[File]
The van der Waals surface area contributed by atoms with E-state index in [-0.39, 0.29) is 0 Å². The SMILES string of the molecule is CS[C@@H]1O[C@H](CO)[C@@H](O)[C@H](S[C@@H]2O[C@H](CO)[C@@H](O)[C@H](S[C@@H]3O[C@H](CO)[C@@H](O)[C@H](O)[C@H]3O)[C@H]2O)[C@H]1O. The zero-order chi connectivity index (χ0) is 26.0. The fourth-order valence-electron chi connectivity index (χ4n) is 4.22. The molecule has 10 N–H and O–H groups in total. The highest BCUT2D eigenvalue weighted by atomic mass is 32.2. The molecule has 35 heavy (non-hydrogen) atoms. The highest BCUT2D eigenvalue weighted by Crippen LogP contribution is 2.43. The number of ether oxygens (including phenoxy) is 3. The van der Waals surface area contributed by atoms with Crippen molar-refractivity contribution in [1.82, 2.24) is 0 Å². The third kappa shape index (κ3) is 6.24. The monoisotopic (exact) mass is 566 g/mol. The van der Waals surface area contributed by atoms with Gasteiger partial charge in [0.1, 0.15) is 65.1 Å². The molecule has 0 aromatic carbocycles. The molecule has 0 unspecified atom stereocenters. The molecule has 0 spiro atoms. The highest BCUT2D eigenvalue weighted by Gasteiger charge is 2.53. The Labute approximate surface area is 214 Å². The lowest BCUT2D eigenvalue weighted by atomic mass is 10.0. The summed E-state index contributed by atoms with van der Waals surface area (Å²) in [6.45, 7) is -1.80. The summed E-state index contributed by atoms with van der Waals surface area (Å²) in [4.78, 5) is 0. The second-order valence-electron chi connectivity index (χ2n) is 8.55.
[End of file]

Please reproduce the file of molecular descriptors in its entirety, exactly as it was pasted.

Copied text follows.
The van der Waals surface area contributed by atoms with E-state index in [-0.39, 0.29) is 0 Å². The SMILES string of the molecule is CS[C@@H]1O[C@H](CO)[C@@H](O)[C@H](S[C@@H]2O[C@H](CO)[C@@H](O)[C@H](S[C@@H]3O[C@H](CO)[C@@H](O)[C@H](O)[C@H]3O)[C@H]2O)[C@H]1O. The zero-order chi connectivity index (χ0) is 26.0. The fourth-order valence-electron chi connectivity index (χ4n) is 4.22. The molecule has 10 N–H and O–H groups in total. The highest BCUT2D eigenvalue weighted by atomic mass is 32.2. The molecule has 35 heavy (non-hydrogen) atoms. The highest BCUT2D eigenvalue weighted by Crippen LogP contribution is 2.43. The number of ether oxygens (including phenoxy) is 3. The van der Waals surface area contributed by atoms with Crippen molar-refractivity contribution in [1.82, 2.24) is 0 Å². The third kappa shape index (κ3) is 6.24. The monoisotopic (exact) mass is 566 g/mol. The van der Waals surface area contributed by atoms with Gasteiger partial charge in [0.1, 0.15) is 65.1 Å². The molecule has 0 aromatic carbocycles. The molecule has 0 unspecified atom stereocenters. The molecule has 0 spiro atoms. The highest BCUT2D eigenvalue weighted by Gasteiger charge is 2.53. The Labute approximate surface area is 214 Å². The lowest BCUT2D eigenvalue weighted by atomic mass is 10.0. The summed E-state index contributed by atoms with van der Waals surface area (Å²) in [6.45, 7) is -1.80. The summed E-state index contributed by atoms with van der Waals surface area (Å²) in [4.78, 5) is 0. The second-order valence-electron chi connectivity index (χ2n) is 8.55.